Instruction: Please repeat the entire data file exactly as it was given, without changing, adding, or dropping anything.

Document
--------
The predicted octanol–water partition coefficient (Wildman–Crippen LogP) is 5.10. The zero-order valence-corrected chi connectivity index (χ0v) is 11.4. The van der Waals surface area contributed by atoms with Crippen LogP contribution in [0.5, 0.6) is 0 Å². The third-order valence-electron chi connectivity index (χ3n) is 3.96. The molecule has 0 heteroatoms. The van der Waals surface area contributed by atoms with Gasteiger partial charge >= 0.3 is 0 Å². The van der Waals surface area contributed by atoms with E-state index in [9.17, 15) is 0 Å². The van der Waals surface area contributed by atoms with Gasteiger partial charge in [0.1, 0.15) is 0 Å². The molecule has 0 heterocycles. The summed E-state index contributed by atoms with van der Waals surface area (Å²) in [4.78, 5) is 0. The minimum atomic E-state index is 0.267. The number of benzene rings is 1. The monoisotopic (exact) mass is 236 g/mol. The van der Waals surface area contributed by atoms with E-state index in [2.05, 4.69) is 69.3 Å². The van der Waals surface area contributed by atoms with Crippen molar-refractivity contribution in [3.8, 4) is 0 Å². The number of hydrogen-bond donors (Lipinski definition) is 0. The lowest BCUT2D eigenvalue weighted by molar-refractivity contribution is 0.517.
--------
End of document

The predicted octanol–water partition coefficient (Wildman–Crippen LogP) is 5.10. The zero-order valence-corrected chi connectivity index (χ0v) is 11.4. The van der Waals surface area contributed by atoms with Crippen LogP contribution in [0.5, 0.6) is 0 Å². The third-order valence-electron chi connectivity index (χ3n) is 3.96. The molecule has 0 heteroatoms. The van der Waals surface area contributed by atoms with Gasteiger partial charge >= 0.3 is 0 Å². The van der Waals surface area contributed by atoms with E-state index in [9.17, 15) is 0 Å². The van der Waals surface area contributed by atoms with Gasteiger partial charge in [0.1, 0.15) is 0 Å². The molecule has 0 heterocycles. The summed E-state index contributed by atoms with van der Waals surface area (Å²) in [4.78, 5) is 0. The minimum atomic E-state index is 0.267. The number of benzene rings is 1. The monoisotopic (exact) mass is 236 g/mol. The van der Waals surface area contributed by atoms with E-state index in [2.05, 4.69) is 69.3 Å². The van der Waals surface area contributed by atoms with Crippen molar-refractivity contribution in [3.8, 4) is 0 Å². The number of hydrogen-bond donors (Lipinski definition) is 0. The lowest BCUT2D eigenvalue weighted by molar-refractivity contribution is 0.517.